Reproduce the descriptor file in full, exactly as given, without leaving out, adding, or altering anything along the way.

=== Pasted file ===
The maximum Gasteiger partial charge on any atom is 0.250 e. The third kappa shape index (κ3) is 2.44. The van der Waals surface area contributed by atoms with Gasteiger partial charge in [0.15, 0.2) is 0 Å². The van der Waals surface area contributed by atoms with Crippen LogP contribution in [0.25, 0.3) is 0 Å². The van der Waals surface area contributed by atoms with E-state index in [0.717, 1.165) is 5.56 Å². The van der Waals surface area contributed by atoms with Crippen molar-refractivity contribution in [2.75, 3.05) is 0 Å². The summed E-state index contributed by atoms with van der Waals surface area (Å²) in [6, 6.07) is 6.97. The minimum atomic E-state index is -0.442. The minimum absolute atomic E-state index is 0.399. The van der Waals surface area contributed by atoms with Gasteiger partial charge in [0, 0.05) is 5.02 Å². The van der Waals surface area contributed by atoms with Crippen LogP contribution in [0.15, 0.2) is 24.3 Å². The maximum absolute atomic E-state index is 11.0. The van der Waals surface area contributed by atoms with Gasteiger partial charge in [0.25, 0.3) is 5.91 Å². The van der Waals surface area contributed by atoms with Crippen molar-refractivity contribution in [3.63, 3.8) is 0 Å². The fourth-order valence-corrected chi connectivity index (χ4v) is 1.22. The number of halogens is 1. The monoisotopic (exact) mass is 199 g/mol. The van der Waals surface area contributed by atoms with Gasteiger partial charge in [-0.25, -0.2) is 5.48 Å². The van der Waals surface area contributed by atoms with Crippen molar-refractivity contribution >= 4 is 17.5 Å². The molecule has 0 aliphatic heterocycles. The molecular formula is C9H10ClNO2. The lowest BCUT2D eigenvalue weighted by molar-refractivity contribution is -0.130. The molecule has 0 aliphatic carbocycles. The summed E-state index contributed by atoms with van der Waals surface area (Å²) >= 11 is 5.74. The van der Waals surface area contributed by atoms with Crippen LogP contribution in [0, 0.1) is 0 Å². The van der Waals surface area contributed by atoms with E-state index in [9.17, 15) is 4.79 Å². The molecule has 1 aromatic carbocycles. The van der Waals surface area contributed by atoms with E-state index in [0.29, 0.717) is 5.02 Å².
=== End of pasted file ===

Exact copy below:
The maximum Gasteiger partial charge on any atom is 0.250 e. The third kappa shape index (κ3) is 2.44. The van der Waals surface area contributed by atoms with Gasteiger partial charge in [0.15, 0.2) is 0 Å². The van der Waals surface area contributed by atoms with Crippen LogP contribution in [0.25, 0.3) is 0 Å². The van der Waals surface area contributed by atoms with E-state index in [0.717, 1.165) is 5.56 Å². The van der Waals surface area contributed by atoms with Crippen molar-refractivity contribution in [2.75, 3.05) is 0 Å². The summed E-state index contributed by atoms with van der Waals surface area (Å²) in [6, 6.07) is 6.97. The minimum atomic E-state index is -0.442. The minimum absolute atomic E-state index is 0.399. The van der Waals surface area contributed by atoms with Gasteiger partial charge in [0, 0.05) is 5.02 Å². The van der Waals surface area contributed by atoms with Crippen LogP contribution in [0.15, 0.2) is 24.3 Å². The maximum absolute atomic E-state index is 11.0. The van der Waals surface area contributed by atoms with Gasteiger partial charge in [0.25, 0.3) is 5.91 Å². The van der Waals surface area contributed by atoms with Crippen molar-refractivity contribution in [3.63, 3.8) is 0 Å². The fourth-order valence-corrected chi connectivity index (χ4v) is 1.22. The number of halogens is 1. The monoisotopic (exact) mass is 199 g/mol. The van der Waals surface area contributed by atoms with Gasteiger partial charge in [-0.25, -0.2) is 5.48 Å². The van der Waals surface area contributed by atoms with Crippen molar-refractivity contribution >= 4 is 17.5 Å². The molecule has 0 aliphatic heterocycles. The molecular formula is C9H10ClNO2. The lowest BCUT2D eigenvalue weighted by molar-refractivity contribution is -0.130. The molecule has 0 aliphatic carbocycles. The summed E-state index contributed by atoms with van der Waals surface area (Å²) >= 11 is 5.74. The van der Waals surface area contributed by atoms with Crippen LogP contribution in [0, 0.1) is 0 Å². The van der Waals surface area contributed by atoms with E-state index in [9.17, 15) is 4.79 Å². The molecule has 1 aromatic carbocycles. The van der Waals surface area contributed by atoms with E-state index in [0.29, 0.717) is 5.02 Å².